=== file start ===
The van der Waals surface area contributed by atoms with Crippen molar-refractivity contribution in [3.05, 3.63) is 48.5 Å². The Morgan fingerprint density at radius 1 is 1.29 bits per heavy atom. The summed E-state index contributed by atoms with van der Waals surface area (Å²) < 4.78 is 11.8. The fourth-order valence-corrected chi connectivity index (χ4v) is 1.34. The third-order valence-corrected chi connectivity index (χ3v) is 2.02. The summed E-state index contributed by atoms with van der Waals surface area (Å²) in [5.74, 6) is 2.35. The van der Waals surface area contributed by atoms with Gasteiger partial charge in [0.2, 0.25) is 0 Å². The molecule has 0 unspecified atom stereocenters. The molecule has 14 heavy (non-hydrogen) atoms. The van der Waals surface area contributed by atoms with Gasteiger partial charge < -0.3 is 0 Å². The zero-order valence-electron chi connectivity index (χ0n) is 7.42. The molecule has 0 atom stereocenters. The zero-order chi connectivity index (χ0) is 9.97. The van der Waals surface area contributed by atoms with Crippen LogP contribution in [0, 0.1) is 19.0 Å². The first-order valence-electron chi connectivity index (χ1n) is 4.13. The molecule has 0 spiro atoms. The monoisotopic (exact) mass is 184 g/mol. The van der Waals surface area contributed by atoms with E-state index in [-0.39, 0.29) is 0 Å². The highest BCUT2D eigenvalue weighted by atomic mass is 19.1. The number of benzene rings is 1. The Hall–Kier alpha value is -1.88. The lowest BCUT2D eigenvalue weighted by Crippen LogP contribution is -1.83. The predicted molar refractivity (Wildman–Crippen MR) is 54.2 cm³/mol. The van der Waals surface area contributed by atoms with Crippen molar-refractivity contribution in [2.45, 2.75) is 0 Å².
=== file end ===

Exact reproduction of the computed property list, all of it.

The van der Waals surface area contributed by atoms with Crippen molar-refractivity contribution in [3.05, 3.63) is 48.5 Å². The Morgan fingerprint density at radius 1 is 1.29 bits per heavy atom. The summed E-state index contributed by atoms with van der Waals surface area (Å²) < 4.78 is 11.8. The fourth-order valence-corrected chi connectivity index (χ4v) is 1.34. The third-order valence-corrected chi connectivity index (χ3v) is 2.02. The summed E-state index contributed by atoms with van der Waals surface area (Å²) in [5.74, 6) is 2.35. The van der Waals surface area contributed by atoms with Gasteiger partial charge in [0.2, 0.25) is 0 Å². The molecule has 0 unspecified atom stereocenters. The molecule has 14 heavy (non-hydrogen) atoms. The van der Waals surface area contributed by atoms with Gasteiger partial charge < -0.3 is 0 Å². The zero-order valence-electron chi connectivity index (χ0n) is 7.42. The molecule has 0 atom stereocenters. The zero-order chi connectivity index (χ0) is 9.97. The van der Waals surface area contributed by atoms with Crippen LogP contribution in [0, 0.1) is 19.0 Å². The first-order valence-electron chi connectivity index (χ1n) is 4.13. The molecule has 0 spiro atoms. The monoisotopic (exact) mass is 184 g/mol. The van der Waals surface area contributed by atoms with E-state index in [-0.39, 0.29) is 0 Å². The highest BCUT2D eigenvalue weighted by atomic mass is 19.1. The number of benzene rings is 1. The Hall–Kier alpha value is -1.88. The lowest BCUT2D eigenvalue weighted by Crippen LogP contribution is -1.83. The predicted molar refractivity (Wildman–Crippen MR) is 54.2 cm³/mol. The van der Waals surface area contributed by atoms with Crippen molar-refractivity contribution in [2.45, 2.75) is 0 Å².